I am a PhD candidate in Carly Kenkel’s lab where I focus on teasing apart genetic and environmental factors driving holobiont performance in corals and sea anemones across environmental gradients using a combination of tank experiments, genetics, and transcriptomics.
I am a PhD candidate in the Hutchins lab using physiological and ‘omics techniques to understand the response of marine picocyanobacteria to simultaneous warming and nutrient limitation. Broad scientific interests include climate change and the role of marine microbes in biogeochemical cycling.
Kimberly is a PhD student interested in examining vertebrate evolution through morphology, genetics, and paleontological methods. Her current research with Suzanne Edmands at USC and Xiaoming Wang at the L.A. Natural History Museum seeks to explore the evolutionary history of the island fox and its relationship to the mainland grey fox using both fossil and modern samples.
My current research focuses on understanding the distribution pattern and the availability of various B vitamins, a group of essential organic metabolites required by all life forms, in the global surface ocean, I also work to establish the role of B vitamins in shaping phytoplankton dynamics.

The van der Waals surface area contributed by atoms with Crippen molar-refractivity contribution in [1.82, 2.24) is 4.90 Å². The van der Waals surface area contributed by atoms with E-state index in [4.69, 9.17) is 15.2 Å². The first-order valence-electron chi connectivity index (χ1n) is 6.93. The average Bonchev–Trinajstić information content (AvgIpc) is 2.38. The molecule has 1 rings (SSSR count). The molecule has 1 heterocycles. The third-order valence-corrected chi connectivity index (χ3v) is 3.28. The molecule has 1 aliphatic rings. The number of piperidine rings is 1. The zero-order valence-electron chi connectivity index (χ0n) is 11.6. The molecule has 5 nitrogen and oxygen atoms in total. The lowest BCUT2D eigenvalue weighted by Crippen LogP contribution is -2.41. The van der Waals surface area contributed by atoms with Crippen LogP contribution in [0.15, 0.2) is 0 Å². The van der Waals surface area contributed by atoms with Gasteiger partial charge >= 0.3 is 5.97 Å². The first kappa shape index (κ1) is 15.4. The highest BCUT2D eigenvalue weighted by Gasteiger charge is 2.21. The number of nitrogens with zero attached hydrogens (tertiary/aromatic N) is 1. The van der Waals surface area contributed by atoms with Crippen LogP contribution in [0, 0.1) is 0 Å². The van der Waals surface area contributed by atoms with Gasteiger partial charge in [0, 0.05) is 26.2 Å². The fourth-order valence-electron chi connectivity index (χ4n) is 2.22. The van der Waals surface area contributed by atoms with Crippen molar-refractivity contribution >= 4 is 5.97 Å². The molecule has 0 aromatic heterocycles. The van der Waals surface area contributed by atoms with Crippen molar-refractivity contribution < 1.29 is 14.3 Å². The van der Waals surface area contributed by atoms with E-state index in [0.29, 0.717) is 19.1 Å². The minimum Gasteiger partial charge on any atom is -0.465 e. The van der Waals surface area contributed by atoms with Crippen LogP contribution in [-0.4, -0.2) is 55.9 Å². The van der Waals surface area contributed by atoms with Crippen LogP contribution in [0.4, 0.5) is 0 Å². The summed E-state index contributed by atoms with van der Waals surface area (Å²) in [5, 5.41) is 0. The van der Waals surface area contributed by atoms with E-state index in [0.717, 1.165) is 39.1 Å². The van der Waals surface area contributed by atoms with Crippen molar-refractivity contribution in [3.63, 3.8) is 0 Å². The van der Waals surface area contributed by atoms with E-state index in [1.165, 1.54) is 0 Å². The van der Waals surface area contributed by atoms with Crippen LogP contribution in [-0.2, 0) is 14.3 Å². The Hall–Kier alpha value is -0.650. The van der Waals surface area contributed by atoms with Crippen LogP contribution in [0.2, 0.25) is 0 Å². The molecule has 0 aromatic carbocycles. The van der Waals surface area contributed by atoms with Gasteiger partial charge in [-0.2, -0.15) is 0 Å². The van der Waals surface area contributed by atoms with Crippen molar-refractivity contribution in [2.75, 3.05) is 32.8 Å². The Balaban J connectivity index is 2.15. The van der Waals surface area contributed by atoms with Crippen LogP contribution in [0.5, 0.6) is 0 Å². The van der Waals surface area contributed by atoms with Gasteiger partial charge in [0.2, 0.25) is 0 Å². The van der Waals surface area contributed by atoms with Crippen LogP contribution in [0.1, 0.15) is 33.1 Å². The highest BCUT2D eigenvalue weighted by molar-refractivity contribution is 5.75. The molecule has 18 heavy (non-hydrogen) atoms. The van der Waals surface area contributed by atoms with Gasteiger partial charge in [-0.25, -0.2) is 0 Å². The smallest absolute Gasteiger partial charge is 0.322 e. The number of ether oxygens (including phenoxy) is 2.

MEB graduate student studying the unique applications of kelp, such as being used for biofuels and fertilizers.
Jelani is a Phd Student in the Fuhrman lab interested in using multi-omics approaches to gain insight into how marine microbes, across diverse taxa, respond to abiotic stresses and interactions with the marine virosphere.
Ph.D. Candidate with David Hutchins in Marine Biology & Biological Oceanography, BA in Environmental Biology, Barnard College (2012)
Maya’s background is in Astronomy , but she is now pursuing a PhD in Geobiology. This combination is perfect for the field of Astrobiology. Maya’s thesis work focuses on the habitability of Saturn’s moon Titan for acetylenotrophy using planetary science, bioenergetics, and laboratory culturing work. Her co-advisors are Jan Amend (USC) and Morgan Cable (NASA-JPL)